Kevin Na’s trigger-pulling troubles at the Players Championship two weeks ago put the spotlight on the slow-play problem on the PGA Tour, leading many to wonder why the Tour didn’t enforce stroke penalties. Morgan Pressel’s slow-play penalty at the LPGA’s Sybase Match Play Championship last week showed the problem with enforcing penalties.
The PGA and LPGA Tours have similar procedures for dealing with slow play in that players are subject to being timed when their group has fallen out of position relative to the group in front. The big difference is that the LPGA doesn’t give a warning before a penalty, while the PGA Tour gives a player a warning on the first bad time and a penalty on the second (and it never gets that far).
The problem with penalties under this system is that while they are rarely applied, they are also haphazardly applied. They are not really designed to hit habitually slow players with penalties, rather they appear to catch players almost at random. It doesn’t matter which player(s) have caused the problem; all players in the group are subject to penalties once a group is out of position. There might be a variety of reasons for a player to take a long time to hit a particular shot—distractions, a wind change, player is in between clubs, has a tricky pitch shot. And these are liable to affect any player, not just a slow one. An official may give a player some leeway (they are supposed to in the case of distractions), but another official might not, which adds an element of arbitrariness.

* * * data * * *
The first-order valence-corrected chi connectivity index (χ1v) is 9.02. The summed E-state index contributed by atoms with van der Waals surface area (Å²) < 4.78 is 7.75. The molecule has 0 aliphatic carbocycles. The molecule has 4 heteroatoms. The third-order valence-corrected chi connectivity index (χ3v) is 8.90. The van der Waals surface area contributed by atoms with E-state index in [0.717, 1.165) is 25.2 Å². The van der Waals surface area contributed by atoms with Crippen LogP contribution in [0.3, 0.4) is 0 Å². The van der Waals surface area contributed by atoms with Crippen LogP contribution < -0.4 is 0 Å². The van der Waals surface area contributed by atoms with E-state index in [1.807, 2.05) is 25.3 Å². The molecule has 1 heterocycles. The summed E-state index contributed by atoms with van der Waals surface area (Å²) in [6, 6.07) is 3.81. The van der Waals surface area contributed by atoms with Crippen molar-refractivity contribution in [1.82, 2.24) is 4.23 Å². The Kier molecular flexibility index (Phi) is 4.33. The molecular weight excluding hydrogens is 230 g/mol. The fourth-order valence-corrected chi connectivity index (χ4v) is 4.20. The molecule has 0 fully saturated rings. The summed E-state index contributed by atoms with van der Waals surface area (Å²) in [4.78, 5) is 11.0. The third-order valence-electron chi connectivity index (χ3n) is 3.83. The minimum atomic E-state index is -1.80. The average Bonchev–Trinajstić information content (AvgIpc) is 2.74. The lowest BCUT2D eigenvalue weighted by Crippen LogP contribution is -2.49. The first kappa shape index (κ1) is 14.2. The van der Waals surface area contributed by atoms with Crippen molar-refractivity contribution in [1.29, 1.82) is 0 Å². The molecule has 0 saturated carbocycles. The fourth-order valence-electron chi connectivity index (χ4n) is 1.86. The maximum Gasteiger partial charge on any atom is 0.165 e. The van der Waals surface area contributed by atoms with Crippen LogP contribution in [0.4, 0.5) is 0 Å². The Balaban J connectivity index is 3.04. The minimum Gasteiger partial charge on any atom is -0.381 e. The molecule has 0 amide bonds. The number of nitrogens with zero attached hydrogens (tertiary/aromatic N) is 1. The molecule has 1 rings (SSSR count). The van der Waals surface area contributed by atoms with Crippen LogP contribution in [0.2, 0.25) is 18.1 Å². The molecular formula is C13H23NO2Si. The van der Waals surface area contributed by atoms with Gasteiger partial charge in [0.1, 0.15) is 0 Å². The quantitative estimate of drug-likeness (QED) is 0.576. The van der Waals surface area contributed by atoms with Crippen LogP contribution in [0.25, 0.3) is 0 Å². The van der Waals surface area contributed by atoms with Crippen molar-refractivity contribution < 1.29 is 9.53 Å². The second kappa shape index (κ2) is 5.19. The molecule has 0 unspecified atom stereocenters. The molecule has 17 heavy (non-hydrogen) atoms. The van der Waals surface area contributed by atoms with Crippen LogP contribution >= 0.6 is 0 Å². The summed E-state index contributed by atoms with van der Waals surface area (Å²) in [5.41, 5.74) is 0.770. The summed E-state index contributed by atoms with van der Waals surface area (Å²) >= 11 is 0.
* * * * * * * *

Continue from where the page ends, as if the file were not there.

In the Sybase incident, Pressel’s opponent Azahara Munoz herself admitted that she was at fault for the twosome being put on the clock. But it was Pressel who played first from the tee on the par-three 12th in a tricky wind, putting her in jeopardy of a penalty. When she didn’t rush her pitch shot or her par putt, she ended up considerably over her allowed time of 30 seconds per shot.
The LPGA’s system adds up time for all the shots on a hole to determine if there is a penalty. This gives the player some leeway to make up time on other shots rather than handing out a penalty for one slow shot where there may have been a reason. But it leaves a player at a disadvantage if they don’t end up with a short putt that they can just tap in. They are also at a disadvantage if they are playing first on any part of the hole (the PGA Tour allows extra time for this.) And there’s less chance to make up ground on a par three.
The 30 seconds allowed per shot is faster than the average pace on Tour. It’s true that players out of position should be trying to get back into position. As Munoz said, “It’s true that I’m a slow player. But you know, when the clock is on, the clock is on.” But it’s also a standard that is liable to catch players who aren’t necessarily that slow and may not have caused the problem in the first place.
The Pressel situation raised eyebrows because it happened in the semifinals, with just two matches on the course. And it was particularly untimely for Pressel because the penalty caused her to lose a hole which she actually would have won, essentially costing her two holes in the match standing as she went from 3 up to 1 up.